The village has no electricity, running water or sanitation system. The 400 inhabitants, all of them Christian and most of them rice farmers, live in small wooden shacks with dirt floors. They cook their meals over open fires and wash in the river that runs through the village. No one owns a car. When they leave the village, they travel in a converted truck, usually so crowded that passengers ride on the roof.

During the recent excavation, more than 30 villagers got jobs digging with small shovels and hauling dirt from the cave. They earned less than $3 a day.

Large vines droop near the cave's entrance, which has grown wider over the millenniums as the hillside above has eroded. Inside, broken stalactites hang from the ceiling, which in some places is more than 60 feet high.

Over the last 50 years, Indonesian and Dutch archeologists found the remains of modern Homo sapiens in the top layers of the cave floor. But it was not until excavations in 2003 and 2004 that the Indonesian-Australian team dug deeper and found the bones they identified as Flores Man.

The most significant find was the skull and skeleton of a female who lived about 18,000 years ago: It revealed the species' short stature and tiny brain. The team also found bones belonging to six other little people who lived between 95,000 and 12,000 years ago, a span of more than 80,000 years.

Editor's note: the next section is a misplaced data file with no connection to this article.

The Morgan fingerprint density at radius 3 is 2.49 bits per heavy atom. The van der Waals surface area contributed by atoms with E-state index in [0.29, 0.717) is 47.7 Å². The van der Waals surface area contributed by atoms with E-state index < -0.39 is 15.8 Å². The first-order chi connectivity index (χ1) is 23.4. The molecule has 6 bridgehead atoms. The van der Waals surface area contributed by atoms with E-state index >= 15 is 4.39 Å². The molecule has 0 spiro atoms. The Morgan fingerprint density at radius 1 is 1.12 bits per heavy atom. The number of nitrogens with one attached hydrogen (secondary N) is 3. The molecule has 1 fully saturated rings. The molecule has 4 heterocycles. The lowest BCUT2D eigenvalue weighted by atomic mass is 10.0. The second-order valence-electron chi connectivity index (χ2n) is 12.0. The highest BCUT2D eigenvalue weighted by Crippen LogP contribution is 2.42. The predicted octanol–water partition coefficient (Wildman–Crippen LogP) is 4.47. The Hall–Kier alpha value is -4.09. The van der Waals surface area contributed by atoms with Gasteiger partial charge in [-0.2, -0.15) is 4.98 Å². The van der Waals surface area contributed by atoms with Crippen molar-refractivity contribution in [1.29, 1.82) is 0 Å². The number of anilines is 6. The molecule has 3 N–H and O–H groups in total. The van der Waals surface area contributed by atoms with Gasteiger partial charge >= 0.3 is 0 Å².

The bones of the pygmy humans were taken to Jakarta, the Indonesian capital, on Java. Not yet fossilized, they were too fragile for casting. Instead, researchers took them to a hospital, ran a CT scan, and from that made a model of the skull. The age of the bones was determined in Australia using rocks found with the specimens.

"On Flores, evolution has resulted in the most extreme morphological changes ever seen in hominids, including the smallest stature and brain size for any known hominid species," said professor Michael Morwood of Australia's University of New England, a co-leader of the excavation team.

Scientists say the pygmies and modern humans overlapped in the region for at least 40,000 years, but no evidence of contact between them has been found. The pygmy bones were uncovered beneath a layer of volcanic ash that is about 12,000 years old. All traces of Homo sapiens in the cave were found above the ash layer.